What Can We Steal From Tory Adkisson’s “Harbingers”?

Title of Work and its Form: “Harbingers,” poem
Author: Tory Adkisson
Date of Work: 2013
Where the Work Can Be Found: The poem made its world debut in Issue 4 of Four Way Review.  You can read the piece here.

Bonus:  Here are some reviews Mr. Adkisson wrote for The Rumpus.  Here is a cool poem Mr. Adkisson placed in Lambda Literary.

Very cool!  Here is a video of Mr. Adkisson reading poetry:

Element of Craft We’re Stealing: Pathos

“Harbingers” is a poem that consists of 24 three-line stanzas whose lines meander across the page (or screen)…and one extra line.  The first person narrator (at least in my view) is talking to a significant other.  Perhaps it’s just because of my own perception of relationships, but it doesn’t seem as if things are going well.  The boyfriend or girlfriend is told:

adkissonThe narrator imagines, it seems, that the two of them are game birds, just waiting “to be savaged.”

I suppose what I admire most about the poem is that Mr. Adkisson demonstrates a very high level of control over words and language.  The jagged lines and fascinating word choices make me think that he’s a surgeon with a scalpel and I’m a construction worker with a sledgehammer.  Aside from that, I love the way that Mr. Adkisson sublimates the poem’s powerful emotion in a practical way.

Most of us have been in a relationship that is or was…suboptimal.  It would be VERY easy to write a poem that is simply a string of expletives intended to shatter your ex’s Vital Lie, to render them broken and sobbing on the floor.  Unfortunately for me, that doesn’t qualify as great literature.  In “Harbingers,” the deep pathos is present, but Mr. Adkisson put complicated meaning ahead of the lower desires we all possess.  If you’re angry at someone, you probably aren’t as eloquent.  Calm and thoughtful reflection is really the only way that you’ll ever get the kind of understanding that lets you characterize troubled lovers as a:

adkisson2Compare the skill demonstrated in Mr. Adkisson’s poem to the lack of skill present in teen angst poetry.  We all wrote TERRIBLE poems when we were sixteen; it’s nothing of which we should be ashamed.  Here’s an excerpt from my favorite example, Devan Daly’s “Fuck You Poem.”  (It’s my understanding that all of the poems on that blog were submitted by the authors, so don’t worry; we’re not laughing AT someone…we’re laughing WITH them.)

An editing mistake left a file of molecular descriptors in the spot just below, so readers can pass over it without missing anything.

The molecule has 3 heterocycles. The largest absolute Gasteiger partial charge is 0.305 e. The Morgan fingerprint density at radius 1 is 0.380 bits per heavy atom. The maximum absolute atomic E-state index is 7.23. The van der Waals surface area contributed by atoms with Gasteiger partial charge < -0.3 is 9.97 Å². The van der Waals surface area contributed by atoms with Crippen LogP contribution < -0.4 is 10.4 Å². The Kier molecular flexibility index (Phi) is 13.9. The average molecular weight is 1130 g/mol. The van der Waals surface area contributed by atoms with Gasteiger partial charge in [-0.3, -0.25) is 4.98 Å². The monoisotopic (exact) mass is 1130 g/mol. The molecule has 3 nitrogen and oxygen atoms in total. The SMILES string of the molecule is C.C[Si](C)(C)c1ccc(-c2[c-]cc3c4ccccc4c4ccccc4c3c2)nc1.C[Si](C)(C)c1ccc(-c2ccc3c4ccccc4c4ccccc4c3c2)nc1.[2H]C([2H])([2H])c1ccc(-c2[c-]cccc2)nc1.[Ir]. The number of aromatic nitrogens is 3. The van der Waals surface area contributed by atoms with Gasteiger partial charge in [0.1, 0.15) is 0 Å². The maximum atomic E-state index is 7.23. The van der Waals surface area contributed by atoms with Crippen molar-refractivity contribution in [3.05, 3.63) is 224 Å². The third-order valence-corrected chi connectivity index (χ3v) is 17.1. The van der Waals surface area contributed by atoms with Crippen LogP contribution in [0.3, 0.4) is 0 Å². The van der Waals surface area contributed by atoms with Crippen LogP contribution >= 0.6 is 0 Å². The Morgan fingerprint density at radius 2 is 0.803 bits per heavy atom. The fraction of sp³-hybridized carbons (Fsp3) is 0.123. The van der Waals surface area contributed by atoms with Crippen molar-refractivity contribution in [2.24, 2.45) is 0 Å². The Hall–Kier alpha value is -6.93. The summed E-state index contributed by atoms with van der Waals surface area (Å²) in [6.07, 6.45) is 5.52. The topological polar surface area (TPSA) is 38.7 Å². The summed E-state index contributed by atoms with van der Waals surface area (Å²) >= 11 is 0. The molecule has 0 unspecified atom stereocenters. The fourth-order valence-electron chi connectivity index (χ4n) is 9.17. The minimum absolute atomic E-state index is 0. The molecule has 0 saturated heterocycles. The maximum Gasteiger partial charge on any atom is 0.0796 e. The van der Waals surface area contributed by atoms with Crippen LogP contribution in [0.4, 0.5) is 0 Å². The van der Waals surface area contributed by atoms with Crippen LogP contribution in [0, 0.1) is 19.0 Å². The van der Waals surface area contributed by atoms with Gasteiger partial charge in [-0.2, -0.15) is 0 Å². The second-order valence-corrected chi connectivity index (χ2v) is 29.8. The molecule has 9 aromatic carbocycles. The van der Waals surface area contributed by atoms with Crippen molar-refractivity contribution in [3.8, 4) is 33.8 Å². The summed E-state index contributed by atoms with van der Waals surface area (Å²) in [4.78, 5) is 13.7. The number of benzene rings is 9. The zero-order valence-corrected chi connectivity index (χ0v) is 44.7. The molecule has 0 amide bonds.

devandalyMr. Adkisson demonstrates that we can still write with our hearts, but we should mix in a good part of the head, too.

There are many ways to keep yourself cool when you fight with a significant other.  You can think of all of the names of the players on your favorite baseball team.  You can say the alphabet backwards in your head.  You could even name different varieties of birds.

What kind of poem will result if you spend an hour playing with a list of words used to describe groups of animals?  “A ‘kettle’ of vultures,” you might wonder.  “What does that mean?  A ‘streak’ of tigers?  Fascinating!”

What could happen if you explore the 1882 roster of the Cincinnati Red Stockings?  (That’s the team that soon took the name of the “Cincinnati Reds.”)

What could happen if you pay some close attention to the transcript of the Apollo 11 mission?

What might you write if you immerse yourself in the Telephone Directory Directory?  (If you’ll recall, in old-timey times, people would refer to the first two numbers as letters.  KL5-1234.  Go ahead and steal this idea.  What can you do with these prefixes and the words people assigned to them?)

Okay, so let’s talk about the way Mr. Adkisson arranges the lines on the page (or the screen).  To the layman, it might seem as though he’s just plopping lines around.  A good reader or good poet can see some of the advanced technique involved in the composition of the poem.  Here’s a comparison.  I like tennis, but I don’t understand it on a very complicated level.  When I see the ball come to Chris Evert, I’m just thinking she’ll hit it back over the net, or maybe to the part of the court opposite to the part occupied by Martina.

Chris Evert’s advanced skill and understanding of the game, however, allows her to think about a very precise ball placement, the amount of spin she wants to put on the ball, the speed she wants the ball to have, foot placement that will allow her to most easily move to where she thinks Martina will return the ball…

So what advanced ideas did Mr. Adkisson have in mind while he composed?  I think he was considering the movement of the reader’s eye.  Isn’t a bad relationship like a maze?  Your eyes aren’t moving in regular patterns when you read the poem, trapping you in the same kind of confusion as a bad romantic situation.

And that orphaned last line, of course, has no friends, it seems to me, because the line packs more of a punch on its own.  I suppose it can be intimidating to observe the craft of someone who is REALLY GOOD at something you can’t do very well…ask anyone who is good at anything; you can’t dismiss what you don’t understand.  Instead, you must admit that you have something to learn and, in this case, take out a pen and mark up the poem until you get some ideas.

What Should We Steal?

  • Sublimate emotion when doing so will benefit your work.  Put aside your lower, more primal tendencies in order to free your analytical mind and advanced facility with language.
  • Play with lists and compilations and other kinds of fun documents.  What kind of poem could you write if you think about the top 100 singles of 1984?
  • Study the technique of other great writers and try to emulate what they do.  It’s the same idea that you find in sports; a great hitter must watch a lot of tape to see what great pitchers and writers do.  Then they must allow that information to percolate and become internalized.